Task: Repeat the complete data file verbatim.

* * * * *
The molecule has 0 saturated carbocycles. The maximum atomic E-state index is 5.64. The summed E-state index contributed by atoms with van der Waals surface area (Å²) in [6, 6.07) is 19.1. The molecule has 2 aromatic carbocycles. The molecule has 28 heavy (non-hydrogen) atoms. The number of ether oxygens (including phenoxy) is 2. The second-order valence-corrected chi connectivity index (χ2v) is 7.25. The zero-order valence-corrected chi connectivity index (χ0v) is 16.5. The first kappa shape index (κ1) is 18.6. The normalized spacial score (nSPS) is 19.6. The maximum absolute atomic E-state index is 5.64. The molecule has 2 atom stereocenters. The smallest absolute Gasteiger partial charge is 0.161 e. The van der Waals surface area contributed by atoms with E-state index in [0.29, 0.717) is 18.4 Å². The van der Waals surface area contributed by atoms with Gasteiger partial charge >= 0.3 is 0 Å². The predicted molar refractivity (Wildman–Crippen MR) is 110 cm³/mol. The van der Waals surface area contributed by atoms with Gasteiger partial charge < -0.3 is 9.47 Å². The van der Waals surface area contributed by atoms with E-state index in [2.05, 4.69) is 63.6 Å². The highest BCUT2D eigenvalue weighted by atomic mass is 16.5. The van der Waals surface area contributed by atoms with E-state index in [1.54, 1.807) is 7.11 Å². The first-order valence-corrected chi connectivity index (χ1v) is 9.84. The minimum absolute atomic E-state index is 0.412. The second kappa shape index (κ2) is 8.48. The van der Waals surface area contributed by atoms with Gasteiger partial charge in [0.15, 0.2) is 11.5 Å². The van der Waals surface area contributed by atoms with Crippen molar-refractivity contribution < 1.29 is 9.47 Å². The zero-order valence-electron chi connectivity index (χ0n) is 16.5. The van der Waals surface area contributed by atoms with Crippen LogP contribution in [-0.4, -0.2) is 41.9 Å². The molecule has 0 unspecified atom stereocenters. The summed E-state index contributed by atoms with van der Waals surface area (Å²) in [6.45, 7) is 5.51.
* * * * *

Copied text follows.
The molecule has 0 saturated carbocycles. The maximum atomic E-state index is 5.64. The summed E-state index contributed by atoms with van der Waals surface area (Å²) in [6, 6.07) is 19.1. The molecule has 2 aromatic carbocycles. The molecule has 28 heavy (non-hydrogen) atoms. The number of ether oxygens (including phenoxy) is 2. The second-order valence-corrected chi connectivity index (χ2v) is 7.25. The zero-order valence-corrected chi connectivity index (χ0v) is 16.5. The first kappa shape index (κ1) is 18.6. The normalized spacial score (nSPS) is 19.6. The maximum absolute atomic E-state index is 5.64. The molecule has 2 atom stereocenters. The smallest absolute Gasteiger partial charge is 0.161 e. The van der Waals surface area contributed by atoms with E-state index in [0.29, 0.717) is 18.4 Å². The van der Waals surface area contributed by atoms with Gasteiger partial charge >= 0.3 is 0 Å². The predicted molar refractivity (Wildman–Crippen MR) is 110 cm³/mol. The van der Waals surface area contributed by atoms with Gasteiger partial charge < -0.3 is 9.47 Å². The van der Waals surface area contributed by atoms with E-state index in [2.05, 4.69) is 63.6 Å². The highest BCUT2D eigenvalue weighted by atomic mass is 16.5. The van der Waals surface area contributed by atoms with E-state index in [1.54, 1.807) is 7.11 Å². The first-order valence-corrected chi connectivity index (χ1v) is 9.84. The minimum absolute atomic E-state index is 0.412. The second kappa shape index (κ2) is 8.48. The van der Waals surface area contributed by atoms with Gasteiger partial charge in [0.15, 0.2) is 11.5 Å². The van der Waals surface area contributed by atoms with Crippen molar-refractivity contribution < 1.29 is 9.47 Å². The zero-order valence-electron chi connectivity index (χ0n) is 16.5. The van der Waals surface area contributed by atoms with Crippen LogP contribution in [-0.4, -0.2) is 41.9 Å². The molecule has 0 unspecified atom stereocenters. The summed E-state index contributed by atoms with van der Waals surface area (Å²) in [6.45, 7) is 5.51.